Here's my remix on my mom's classic.

1 c shortening (yes, shortening--finding the interwebs very torn on an alternative)
1 c Splenda brown sugar blend (or 1/3 c br sugar and 2/3 c Splenda blended)
1 c Splenda
2 eggs
1 tsp vanilla
2 tbs almond milk
1 c whole wheat flour
1 c whole wheat unbleached white flour
1 tsp baking soda
1 tsp baking powder
1 tsp salt
2 c oatmeal (not quick oats-- 100% whole grain oatmeal)
1/2 c Hershey's sugar free chocolate chips

Heat oven to 350.  Cream sugars and shortening, add in eggs.  Separately combine almond milk and vanilla.  Also separately combine flours, baking soda, powder and salt.  Alternately mix the liquids and the dry ingredients in with the creamed sugars.  Once completely mixed, add oats and chips.   Spoon onto cookie sheet and bake for 8 minutes.  Depending on size of cookie, recipe should yield 2-3 dozen cookies.  Enjoy!!



Saturday, May 12, 2012

Painting the coop...

We put some more work into the coop today, mostly utilizing our free child labor pint-sized farmhands for the messier (and quite honestly more fun) parts! There's still a bit left to do, but some light but much needed rain kept us from doing it. But the hens are enjoying their first night away from the broilers... Tucked away in their freshly painted coop.   Hopefully, once the rain passes in the next few days we will get the finishing touches put on, then we'll be completely finished with the coop!  For now, the hens seem to be enjoying their new home (not to mention the food dish they don't have to share with those greedy broilers!









Friday, May 11, 2012

An early Mother's Day gift...

My husband is a very good gift giver.   I don't mind bragging about that... he values giving thoughtful gifts.  Over our 13+ year relationship, he has given me many gifts that symbolize not just "wants" in my life... but also epitomize that he believes in whatever wayward direction I feel I want to explore (see the piano I still can't fully play sitting in our living room-- still a valued treasure to me, and maybe one of our children will turn out to be a prodigy).  It means more than just an acquired possession... its a nudge from the man I trust most...the person who knows me best in this world that he believes in me.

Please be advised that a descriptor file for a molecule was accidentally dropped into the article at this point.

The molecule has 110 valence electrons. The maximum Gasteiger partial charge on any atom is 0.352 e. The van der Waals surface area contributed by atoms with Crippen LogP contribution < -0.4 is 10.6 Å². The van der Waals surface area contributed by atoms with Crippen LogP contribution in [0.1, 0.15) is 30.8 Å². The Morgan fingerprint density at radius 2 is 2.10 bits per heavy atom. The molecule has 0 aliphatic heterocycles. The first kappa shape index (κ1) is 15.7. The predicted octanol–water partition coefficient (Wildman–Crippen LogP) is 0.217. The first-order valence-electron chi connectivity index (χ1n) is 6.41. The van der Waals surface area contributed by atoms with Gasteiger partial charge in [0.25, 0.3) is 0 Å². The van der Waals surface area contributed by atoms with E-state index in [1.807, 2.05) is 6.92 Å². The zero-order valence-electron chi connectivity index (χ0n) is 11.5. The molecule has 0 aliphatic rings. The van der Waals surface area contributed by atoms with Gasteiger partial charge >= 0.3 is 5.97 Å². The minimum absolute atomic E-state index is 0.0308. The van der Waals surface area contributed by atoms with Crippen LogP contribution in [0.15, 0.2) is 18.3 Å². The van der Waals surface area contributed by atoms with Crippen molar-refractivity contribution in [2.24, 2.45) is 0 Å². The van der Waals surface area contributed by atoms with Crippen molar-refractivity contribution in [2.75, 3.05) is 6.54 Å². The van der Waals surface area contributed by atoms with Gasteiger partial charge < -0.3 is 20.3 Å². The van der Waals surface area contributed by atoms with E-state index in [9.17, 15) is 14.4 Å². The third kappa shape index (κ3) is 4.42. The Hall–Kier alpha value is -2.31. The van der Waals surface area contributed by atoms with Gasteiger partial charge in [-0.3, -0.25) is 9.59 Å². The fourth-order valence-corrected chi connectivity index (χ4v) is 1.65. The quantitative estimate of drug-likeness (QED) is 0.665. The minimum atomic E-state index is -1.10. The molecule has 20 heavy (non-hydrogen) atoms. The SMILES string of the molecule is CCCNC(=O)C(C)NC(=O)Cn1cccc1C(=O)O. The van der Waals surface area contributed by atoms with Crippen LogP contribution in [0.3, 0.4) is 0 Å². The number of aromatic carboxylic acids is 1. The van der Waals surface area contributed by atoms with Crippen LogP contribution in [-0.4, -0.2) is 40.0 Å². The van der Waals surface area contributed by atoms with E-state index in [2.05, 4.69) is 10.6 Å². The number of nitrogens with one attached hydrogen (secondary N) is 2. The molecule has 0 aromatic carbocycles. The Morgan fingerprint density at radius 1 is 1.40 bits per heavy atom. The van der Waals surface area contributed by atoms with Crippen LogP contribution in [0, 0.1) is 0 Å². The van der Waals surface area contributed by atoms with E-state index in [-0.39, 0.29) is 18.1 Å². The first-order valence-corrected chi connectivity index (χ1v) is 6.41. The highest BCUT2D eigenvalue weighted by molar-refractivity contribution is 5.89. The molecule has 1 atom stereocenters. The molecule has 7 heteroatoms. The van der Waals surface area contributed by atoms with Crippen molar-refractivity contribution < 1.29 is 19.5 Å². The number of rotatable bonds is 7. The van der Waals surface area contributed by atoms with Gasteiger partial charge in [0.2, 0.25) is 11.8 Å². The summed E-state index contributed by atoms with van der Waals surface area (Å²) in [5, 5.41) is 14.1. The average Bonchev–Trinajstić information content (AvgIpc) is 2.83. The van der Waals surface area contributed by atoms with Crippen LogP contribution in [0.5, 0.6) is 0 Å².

So this year, when my husband said he had the perfect Mother's Day gift, I really couldn't think of what it could be.  We're in the process of simplifying... and in that process I have realized that I already have so much... what could I need?  Then, one night while I was out in the chicken coop... my husband asked if I wanted to know what my gift was (he's a great gift giver- but he can't hold his secrets in for long once he's decided!)...BOOTS.  For real boots.  So, into my new favorite tractor supply store we went... and after trying on several pairs and discussing the pros and cons of functionality and fashion of several pairs, we decided on these amazingly comfortable boots!  A good pair of boots can last a long time... I started dreaming of all the adventures I could have in these boots... we do dream of having sheep in the not so distant future... so my mind is flooding with visions of shearing days and lambing nights with these handy boots on my feet.  What a great gift... thank you, honey.


Thursday, May 10, 2012


... make it your ambition to lead a quiet life, and to do your own business and work with your hands...   - 1 Thessalonians 4:11

Saturday, May 5, 2012